• Mystery of glamorous Goodwill slides solved, family located in Midwest

    By: Jennifer Brett, Atlanta Journal-Constitution

    Updated:

    FAIRBURN, Ga. - Their story has captivated the world.

    A metro Atlanta mom shopping at a local Goodwill happened upon their trove of memories. Eager to reunite the treasures with their owners, she sent a modern-day message in a bottle - a Facebook post - onto the roaring seas of social media. 

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    A story in The Atlanta Journal-Constitution appeared last week, sparking a flood of interest. The post generated more than 20,000 retweets and follow-up stories from other media outlets including local stations, CNN and CBS Evening News.

    Finally, someone recognized the images. A call was placed. The mystery was solved at last.

    It didn’t end like Kristie Baeumert thought it would.

    Kristie Baeumert became the accidental guardian of a family's memories after a recent Goodwill trip. Now she's on a quest to find the strangers in these slides.
    © 2019 Cox Media Group.

    Kristie Baeumert became the accidental guardian of a family's memories after a recent Goodwill trip. Now she's on a quest to find the strangers in these slides.

    Alyssa Pointer/The Atlanta Journal-Constitution

    © 2019 Cox Media Group.

    Kristie Baeumert

    The Fairburn mom of five often shops for kids’ clothes at the Tyrone Goodwill store, and she was browsing there the other day when an Argus 300 Model III slide projector caught her eye. Finally, she’d be able to view the slides she’d inherited from her grandmother.

    “She would go to Hawaii and then come back and we’d all line up and see her slides,” she recalled. “I just wanted to experience those again.”

    She bought the projector for $15, planning to stage slide viewing gatherings of her own.

    >> Related: A glamorous Goodwill mystery: Who are the strangers in these slides?

    “I’m sort of the keeper of my family,” she said. “I have my grandmother’s china cabinet in my kitchen. I have my other grandmother’s wedding china. I’m big on keeping things in the family.”

    Little did she know when she plucked the sturdy green box off the Goodwill shelf, she was adding another family’s memories to her own.

    © 2019 Cox Media Group.

    Kristie Baeumert

    She didn’t realize at first that the projector came with a box of slides, and what magnificent slides they were. They depict a glamorous and loving family. The two little girls were always dressed alike. Their mother was a vision in her tea-length dresses, their father a dashing head-turner.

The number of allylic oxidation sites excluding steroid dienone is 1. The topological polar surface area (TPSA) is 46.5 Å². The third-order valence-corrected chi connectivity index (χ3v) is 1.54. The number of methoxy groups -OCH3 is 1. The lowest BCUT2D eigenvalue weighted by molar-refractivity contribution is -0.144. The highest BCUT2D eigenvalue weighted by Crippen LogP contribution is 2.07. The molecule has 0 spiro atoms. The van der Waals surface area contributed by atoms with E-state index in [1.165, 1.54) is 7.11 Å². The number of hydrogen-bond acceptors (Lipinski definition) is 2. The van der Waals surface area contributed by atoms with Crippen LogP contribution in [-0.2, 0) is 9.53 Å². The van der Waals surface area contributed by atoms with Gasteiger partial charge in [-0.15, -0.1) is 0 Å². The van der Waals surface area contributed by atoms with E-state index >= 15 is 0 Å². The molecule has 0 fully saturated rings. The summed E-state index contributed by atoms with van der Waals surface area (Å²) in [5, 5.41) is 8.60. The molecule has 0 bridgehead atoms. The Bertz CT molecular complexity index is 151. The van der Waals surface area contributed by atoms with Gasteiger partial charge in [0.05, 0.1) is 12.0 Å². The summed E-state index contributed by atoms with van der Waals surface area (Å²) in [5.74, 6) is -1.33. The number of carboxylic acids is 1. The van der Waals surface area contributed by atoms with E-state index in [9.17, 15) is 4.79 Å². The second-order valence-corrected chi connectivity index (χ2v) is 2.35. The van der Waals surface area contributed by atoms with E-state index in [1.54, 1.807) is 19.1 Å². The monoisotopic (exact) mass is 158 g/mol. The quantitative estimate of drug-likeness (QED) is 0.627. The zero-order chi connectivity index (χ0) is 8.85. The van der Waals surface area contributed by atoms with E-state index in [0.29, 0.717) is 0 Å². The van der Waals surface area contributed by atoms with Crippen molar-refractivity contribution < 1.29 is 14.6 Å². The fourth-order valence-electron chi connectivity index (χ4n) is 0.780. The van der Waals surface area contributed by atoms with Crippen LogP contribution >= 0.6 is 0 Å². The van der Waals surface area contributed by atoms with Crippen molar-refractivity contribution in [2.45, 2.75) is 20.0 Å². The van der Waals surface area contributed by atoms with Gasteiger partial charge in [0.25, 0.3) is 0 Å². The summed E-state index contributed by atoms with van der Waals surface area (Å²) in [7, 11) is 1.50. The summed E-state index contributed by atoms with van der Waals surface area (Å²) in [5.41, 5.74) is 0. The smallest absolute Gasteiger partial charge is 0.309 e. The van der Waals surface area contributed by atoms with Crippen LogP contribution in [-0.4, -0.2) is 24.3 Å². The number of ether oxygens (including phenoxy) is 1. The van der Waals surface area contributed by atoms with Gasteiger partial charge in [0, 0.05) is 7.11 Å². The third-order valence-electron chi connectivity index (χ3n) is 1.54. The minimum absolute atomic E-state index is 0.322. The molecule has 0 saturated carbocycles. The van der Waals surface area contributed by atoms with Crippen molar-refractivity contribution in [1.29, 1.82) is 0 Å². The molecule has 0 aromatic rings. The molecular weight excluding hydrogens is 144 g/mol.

“I was instantly obsessed,” Baeumert said. “I made my whole family look at them. My friends came over and I was like, ‘We’re going to look at these slides!’”

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    It’s not hyperbole to say the entire world’s had a good look at them. The AJC’s heard from folks across the country and from New Zealand, Australia, India and Africa.

    “What a story about the Goodwill projector! Wow!” director Ava DuVernay said in a message. “Following closely!”

    We responded to her message and to so many others with hopeful excitement. Maybe the family can be located and someone can turn their life into a movie. Maybe a book. Maybe the slides could be featured in a museum exhibit. We hoped and prayed this precious family could be found.

    Then, they were.

    © 2019 Cox Media Group.

    Kristie Baeumert

    There were a few tantalizing clues and they all turned out to be accurate. Yes, this was a military family. A happy, loving one. He was in the U.S. Air Force and they traveled the world, as images from Wake Island and Nagasaki suggest.

    Yes, they were from Kansas, as a penciled note on the box of slides suggested.

    The one thing we were wrong about: the slides were not donated in error. No one’s been looking for them.

    Items in a Goodwill store might have been donated in that location, but they might have come from elsewhere, too. There’s really no telling, and Goodwill doesn’t keep track of who donates what.

    After the CBS segment aired on Monday night, a series of phone calls connected Baeumert with a member of the Kansas family.

    The lady of the house, the one so stunning in her evening gown and stole “was a beautiful woman,” a relative told her, among other details. She’s returning the items privately to the person, and then that will be that.

    They don’t want to write a book, or make a movie, or stage an art exhibit. The images depicted in the slides are 60 years old and wouldn’t be recognizable to anyone outside the family. Baeumert isn’t sharing their names or other details. 

    “You do feel like you have a connection,” Baeumert said as she packed up the images of people she’s come to view as friends.

    © 2019 Cox Media Group.

    Kristie Baeumert

    ​​​​​​​Baeumert’s been besieged with interest since the initial story ran. A few kooks have found their way to her social-media inbox and her phone’s been buzzing nonstop.

    “I had to shut down my whole Facebook page,” she sighed.

    Once the tempest subsided, she posted a coda.

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    “Many thanks to everyone who came together to find the family and for all the kind comments,” she wrote. “People shared stories with me of their childhoods in military housing and of lost pictures they wish someone could find from their own family. I hope this story inspires people to dust off some boxes in their basements and bring those old memories to life again.

    Off to Goodwill on my next treasure hunt now!”



     

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